But what makes them a killer choice for runners is how they fit and feel on the move. The abundance of fitting options means they stay secure in your lugholes while the lightweight band kills off any tug. The only thing that reminds you they’re attached to your head at all is your power song pumping you to a PB.

Read the full review: Jaybird X3

Designed for working out, the new generation of wireless AfterShokz IP55 sweat-resistant bone-conduction headphones weigh in at 30g, that’s around 20% lighter than the original Trekz Titanium – because every gram counts when you’re gunning for a PB.

Perfect for running, no wires mean no knocking your earbuds out with every arm swing, six hours of music and calls from a 90-minute full charge means they’ll see you through a marathon with change.

One of the best things though: the open-ear design allows you to hear what’s going on around you at all times, particularly important on darker nights and misty mornings and makes them race legal in the UK for open-road running.

Other useful improvements include dual noise cancelling mics so you can actually take that call while you’re on the run (as long as you can breathe) and redesigned bone transducers that deliver more bass, one of our biggest bugbears with previous AfterShokz. The pause button has been overhauled to be easier to tap too... in short, this is a brilliant upgrade.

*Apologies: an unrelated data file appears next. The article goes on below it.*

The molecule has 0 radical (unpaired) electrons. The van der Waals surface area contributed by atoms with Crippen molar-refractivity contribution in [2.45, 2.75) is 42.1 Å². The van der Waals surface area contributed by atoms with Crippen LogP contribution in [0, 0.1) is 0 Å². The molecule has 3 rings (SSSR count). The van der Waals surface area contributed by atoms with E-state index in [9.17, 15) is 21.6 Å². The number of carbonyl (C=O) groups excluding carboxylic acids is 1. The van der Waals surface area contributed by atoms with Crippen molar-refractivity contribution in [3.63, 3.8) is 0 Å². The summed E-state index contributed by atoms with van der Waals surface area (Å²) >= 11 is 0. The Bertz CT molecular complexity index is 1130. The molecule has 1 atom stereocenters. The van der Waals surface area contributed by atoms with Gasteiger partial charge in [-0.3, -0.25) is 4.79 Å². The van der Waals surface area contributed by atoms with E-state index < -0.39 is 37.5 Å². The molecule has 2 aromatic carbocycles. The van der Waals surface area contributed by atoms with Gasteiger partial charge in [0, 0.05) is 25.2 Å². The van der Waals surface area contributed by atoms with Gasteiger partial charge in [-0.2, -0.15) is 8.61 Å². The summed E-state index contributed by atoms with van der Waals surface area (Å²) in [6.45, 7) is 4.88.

And because sport headphones tend to spend a lot of time kicking about in the bottom of a bag, they come with a durable premium titanium frame and wraparound band that can withstand a few knocks.

Designed to improve your technique and reduce the chance of injury, just about the only thing these smart trainers don’t do is run for you.

As you plod the pavements they’re collecting all kinds of data via lightweight pressure sensors that run the length of the shoes, storing the stats on the Altra IQ app and providing live coaching tips to help you improve your stride.

Monitoring cadence, impact every time you hit the ground, data on how you’re landing – heel, midfoot or forefoot first – how your stride changes with terrain and elevation and even how long your foot is in contact with the floor, these zero-drop cushioned shoes are a stat-loving strider’s dream.

Vi is an AI running coach who lives in specially designed earphones. Offering personalized advice based on your goals and running history, she’ll adapt to your training schedule and throw out workout suggestions and tips as you run.